MITI HAILS REGIONAL FREE-TRADE
AGREEMENTS, URGES JAPANESE PARTICIPATION
--- by Marc Castellano
The Ministry of International Trade and Industry's latest trade white paper urges Japan to pursue regional and bilateral trade agreements. According to the authors of the 2000 report, released May 16, such deals not only promote competition but also expand market opportunities. Moreover, the deepening economic integration of East Asia likely will benefit Japan and, thus, is a phenomenon that should be embraced.
Tokyo traditionally had shunned free-trade agreements, believing that they were detrimental to the development of the multilateral regime. The primary concern was that regional trade pacts, exclusionary by definition, would anger outsiders and lead to more protectionism, which, in turn, would hurt the growth of the world trading system. Last year, however, perspectives began to shift after MITI released its 1999 trade white paper. The report highlighted the benefits of regional free-trade agreements. In it, the ministry recommended that Japan seek potential partners in Northeast Asia. The document offered three main conclusions that led to the change in thinking (see JEI Report No. 21B, May 28, 1999).
First, such trading blocs as the North American Free Trade Agreement, the accord that liberalized trade among Canada, Mexico and the United States in 1994, and the European Union, the 15-nation economic grouping, had been successful in expanding trade and investment flows among participants. Second, it was apparent that countries that maintained low government and commercial barriers to trade would fare better in an era of rapid globalization. Finally, regional blocs had played a positive role in enhancing the development of the international trading system during the seven rounds of negotiations conducted under the auspices of the General Agreement on Tariffs and Trade, the predecessor of the World Trade Organization. MITI reinforced these ideas in its 2000 white paper.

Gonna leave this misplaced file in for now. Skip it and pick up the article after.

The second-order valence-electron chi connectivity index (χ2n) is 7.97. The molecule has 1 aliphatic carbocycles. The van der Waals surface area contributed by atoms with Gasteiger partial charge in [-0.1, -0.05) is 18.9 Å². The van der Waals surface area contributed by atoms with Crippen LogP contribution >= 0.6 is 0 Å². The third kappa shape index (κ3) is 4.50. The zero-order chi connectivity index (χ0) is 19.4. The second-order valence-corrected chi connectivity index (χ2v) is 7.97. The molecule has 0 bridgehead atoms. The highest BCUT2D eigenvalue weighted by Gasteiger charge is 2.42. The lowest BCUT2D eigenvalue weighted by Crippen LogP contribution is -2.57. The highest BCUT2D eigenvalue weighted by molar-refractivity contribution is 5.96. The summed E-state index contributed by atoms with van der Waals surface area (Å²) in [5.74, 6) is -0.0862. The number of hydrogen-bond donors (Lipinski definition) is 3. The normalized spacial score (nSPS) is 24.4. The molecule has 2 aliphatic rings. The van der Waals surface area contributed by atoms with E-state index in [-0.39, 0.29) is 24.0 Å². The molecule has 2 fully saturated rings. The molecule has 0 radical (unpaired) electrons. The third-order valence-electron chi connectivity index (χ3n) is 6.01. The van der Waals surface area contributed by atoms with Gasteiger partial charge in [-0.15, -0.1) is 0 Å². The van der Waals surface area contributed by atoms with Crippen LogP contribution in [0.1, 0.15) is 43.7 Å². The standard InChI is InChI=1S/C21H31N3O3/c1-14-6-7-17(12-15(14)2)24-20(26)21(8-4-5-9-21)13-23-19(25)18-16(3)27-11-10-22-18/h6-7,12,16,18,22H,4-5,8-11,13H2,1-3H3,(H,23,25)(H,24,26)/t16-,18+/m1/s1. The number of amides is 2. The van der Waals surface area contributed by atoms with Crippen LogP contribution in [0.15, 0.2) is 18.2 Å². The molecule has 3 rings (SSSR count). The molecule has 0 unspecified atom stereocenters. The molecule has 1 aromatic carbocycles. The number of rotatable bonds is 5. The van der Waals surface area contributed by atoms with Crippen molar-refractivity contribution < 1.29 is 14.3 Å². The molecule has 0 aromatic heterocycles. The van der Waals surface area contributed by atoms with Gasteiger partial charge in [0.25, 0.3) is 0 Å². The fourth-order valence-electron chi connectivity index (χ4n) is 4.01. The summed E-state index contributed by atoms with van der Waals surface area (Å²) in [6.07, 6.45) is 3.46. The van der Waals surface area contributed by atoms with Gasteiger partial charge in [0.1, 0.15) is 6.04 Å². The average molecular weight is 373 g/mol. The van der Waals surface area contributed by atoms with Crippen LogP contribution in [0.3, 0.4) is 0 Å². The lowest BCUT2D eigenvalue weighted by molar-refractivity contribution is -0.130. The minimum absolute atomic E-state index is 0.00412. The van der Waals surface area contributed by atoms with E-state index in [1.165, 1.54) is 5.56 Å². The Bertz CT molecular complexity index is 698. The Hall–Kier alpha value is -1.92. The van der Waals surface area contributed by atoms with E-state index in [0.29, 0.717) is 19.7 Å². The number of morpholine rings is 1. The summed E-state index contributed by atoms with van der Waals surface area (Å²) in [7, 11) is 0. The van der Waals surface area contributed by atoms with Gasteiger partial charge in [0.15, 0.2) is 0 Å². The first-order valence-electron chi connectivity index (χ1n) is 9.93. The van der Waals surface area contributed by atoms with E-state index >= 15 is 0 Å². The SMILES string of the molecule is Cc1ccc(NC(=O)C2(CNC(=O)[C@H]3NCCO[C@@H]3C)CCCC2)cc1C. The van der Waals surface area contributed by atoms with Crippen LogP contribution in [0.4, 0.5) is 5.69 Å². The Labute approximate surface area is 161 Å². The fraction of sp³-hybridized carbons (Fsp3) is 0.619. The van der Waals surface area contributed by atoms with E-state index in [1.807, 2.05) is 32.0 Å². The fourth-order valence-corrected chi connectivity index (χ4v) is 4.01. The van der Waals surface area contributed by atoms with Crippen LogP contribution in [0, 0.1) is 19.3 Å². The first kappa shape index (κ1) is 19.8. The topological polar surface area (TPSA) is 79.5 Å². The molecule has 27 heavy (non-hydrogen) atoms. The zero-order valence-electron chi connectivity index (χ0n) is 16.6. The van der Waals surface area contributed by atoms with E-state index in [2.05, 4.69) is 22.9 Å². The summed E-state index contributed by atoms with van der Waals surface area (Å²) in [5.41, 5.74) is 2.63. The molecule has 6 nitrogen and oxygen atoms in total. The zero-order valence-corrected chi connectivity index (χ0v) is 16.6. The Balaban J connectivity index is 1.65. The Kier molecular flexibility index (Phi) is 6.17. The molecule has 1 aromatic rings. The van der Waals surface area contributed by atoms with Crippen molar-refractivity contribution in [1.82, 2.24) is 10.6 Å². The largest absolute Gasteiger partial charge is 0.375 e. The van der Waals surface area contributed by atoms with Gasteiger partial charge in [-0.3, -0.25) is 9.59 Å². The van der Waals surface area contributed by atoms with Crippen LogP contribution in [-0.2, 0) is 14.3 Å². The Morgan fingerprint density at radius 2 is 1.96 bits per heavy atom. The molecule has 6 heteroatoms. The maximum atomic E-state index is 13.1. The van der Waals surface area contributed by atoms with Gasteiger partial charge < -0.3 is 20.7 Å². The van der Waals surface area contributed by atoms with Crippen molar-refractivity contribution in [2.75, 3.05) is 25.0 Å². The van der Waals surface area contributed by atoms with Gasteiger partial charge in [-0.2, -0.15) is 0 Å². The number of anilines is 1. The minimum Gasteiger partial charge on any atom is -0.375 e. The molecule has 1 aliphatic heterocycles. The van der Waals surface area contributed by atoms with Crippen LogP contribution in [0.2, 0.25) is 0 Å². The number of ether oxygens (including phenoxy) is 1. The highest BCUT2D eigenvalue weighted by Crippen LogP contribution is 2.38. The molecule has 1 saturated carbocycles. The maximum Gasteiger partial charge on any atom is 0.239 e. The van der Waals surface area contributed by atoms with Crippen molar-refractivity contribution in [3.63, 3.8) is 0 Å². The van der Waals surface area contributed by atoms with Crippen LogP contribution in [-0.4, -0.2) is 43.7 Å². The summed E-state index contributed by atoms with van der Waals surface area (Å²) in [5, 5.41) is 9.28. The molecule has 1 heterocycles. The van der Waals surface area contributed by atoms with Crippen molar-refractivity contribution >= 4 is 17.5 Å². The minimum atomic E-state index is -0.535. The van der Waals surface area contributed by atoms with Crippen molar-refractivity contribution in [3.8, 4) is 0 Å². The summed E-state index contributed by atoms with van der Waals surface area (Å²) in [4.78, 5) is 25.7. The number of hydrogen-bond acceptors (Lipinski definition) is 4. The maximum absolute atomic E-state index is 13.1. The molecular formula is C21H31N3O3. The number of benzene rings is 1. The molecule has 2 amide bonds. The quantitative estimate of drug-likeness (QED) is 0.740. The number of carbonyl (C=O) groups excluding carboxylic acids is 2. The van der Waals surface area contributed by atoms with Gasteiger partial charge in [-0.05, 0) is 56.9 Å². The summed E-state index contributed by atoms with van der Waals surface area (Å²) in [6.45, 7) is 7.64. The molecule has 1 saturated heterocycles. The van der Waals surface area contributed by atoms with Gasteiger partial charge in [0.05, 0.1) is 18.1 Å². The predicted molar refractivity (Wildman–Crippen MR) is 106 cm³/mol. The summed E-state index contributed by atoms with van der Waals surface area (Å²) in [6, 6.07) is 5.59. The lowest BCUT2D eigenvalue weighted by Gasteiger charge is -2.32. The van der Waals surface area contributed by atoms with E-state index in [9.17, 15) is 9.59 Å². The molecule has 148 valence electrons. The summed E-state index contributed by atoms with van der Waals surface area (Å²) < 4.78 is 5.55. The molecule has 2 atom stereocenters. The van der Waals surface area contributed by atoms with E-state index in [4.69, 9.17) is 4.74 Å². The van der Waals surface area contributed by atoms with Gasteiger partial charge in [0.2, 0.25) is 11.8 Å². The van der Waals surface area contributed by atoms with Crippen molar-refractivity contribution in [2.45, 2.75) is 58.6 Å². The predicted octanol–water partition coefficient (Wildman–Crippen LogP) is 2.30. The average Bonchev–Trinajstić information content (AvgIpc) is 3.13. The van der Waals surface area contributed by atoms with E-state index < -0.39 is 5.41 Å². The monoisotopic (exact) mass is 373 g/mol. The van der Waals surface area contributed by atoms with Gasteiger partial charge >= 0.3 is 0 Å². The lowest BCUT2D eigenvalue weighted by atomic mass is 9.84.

Against the background of a weakened multilateral regime, the ministry also reevaluated the outlook for global trade. Last December, preliminary talks aimed at launching a new round of WTO trade-liberalization negotiations collapsed in Seattle amid government intransigence and violent protests (see JEI Report No. 46B, December 10, 1999). This is one reason that the drafters of the latest MITI white paper advocated greater regional integration. In their words, such a development would "supplement the multilateral trade system under the World Trade Organization."